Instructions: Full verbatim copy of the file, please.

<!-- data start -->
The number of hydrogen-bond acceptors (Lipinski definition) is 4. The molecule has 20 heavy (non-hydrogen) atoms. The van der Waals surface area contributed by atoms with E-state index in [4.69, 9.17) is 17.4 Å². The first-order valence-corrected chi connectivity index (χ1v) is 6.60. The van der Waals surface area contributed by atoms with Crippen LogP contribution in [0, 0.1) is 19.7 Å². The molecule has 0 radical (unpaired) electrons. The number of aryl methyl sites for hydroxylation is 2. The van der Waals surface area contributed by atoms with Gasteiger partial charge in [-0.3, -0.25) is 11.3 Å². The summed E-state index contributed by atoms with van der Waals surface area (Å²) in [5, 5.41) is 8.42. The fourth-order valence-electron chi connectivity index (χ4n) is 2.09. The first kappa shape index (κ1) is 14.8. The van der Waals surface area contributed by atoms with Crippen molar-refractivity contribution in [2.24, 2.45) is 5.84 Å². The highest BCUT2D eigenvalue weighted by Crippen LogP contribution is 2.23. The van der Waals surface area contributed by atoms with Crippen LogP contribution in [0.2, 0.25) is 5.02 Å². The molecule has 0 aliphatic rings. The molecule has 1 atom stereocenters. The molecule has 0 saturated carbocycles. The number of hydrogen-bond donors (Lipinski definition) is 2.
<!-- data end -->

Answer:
The number of hydrogen-bond acceptors (Lipinski definition) is 4. The molecule has 20 heavy (non-hydrogen) atoms. The van der Waals surface area contributed by atoms with E-state index in [4.69, 9.17) is 17.4 Å². The first-order valence-corrected chi connectivity index (χ1v) is 6.60. The van der Waals surface area contributed by atoms with Crippen LogP contribution in [0, 0.1) is 19.7 Å². The molecule has 0 radical (unpaired) electrons. The number of aryl methyl sites for hydroxylation is 2. The van der Waals surface area contributed by atoms with Gasteiger partial charge in [-0.3, -0.25) is 11.3 Å². The summed E-state index contributed by atoms with van der Waals surface area (Å²) in [5, 5.41) is 8.42. The fourth-order valence-electron chi connectivity index (χ4n) is 2.09. The first kappa shape index (κ1) is 14.8. The van der Waals surface area contributed by atoms with Crippen molar-refractivity contribution in [2.24, 2.45) is 5.84 Å². The highest BCUT2D eigenvalue weighted by Crippen LogP contribution is 2.23. The van der Waals surface area contributed by atoms with Crippen LogP contribution in [0.2, 0.25) is 5.02 Å². The molecule has 0 aliphatic rings. The molecule has 1 atom stereocenters. The molecule has 0 saturated carbocycles. The number of hydrogen-bond donors (Lipinski definition) is 2.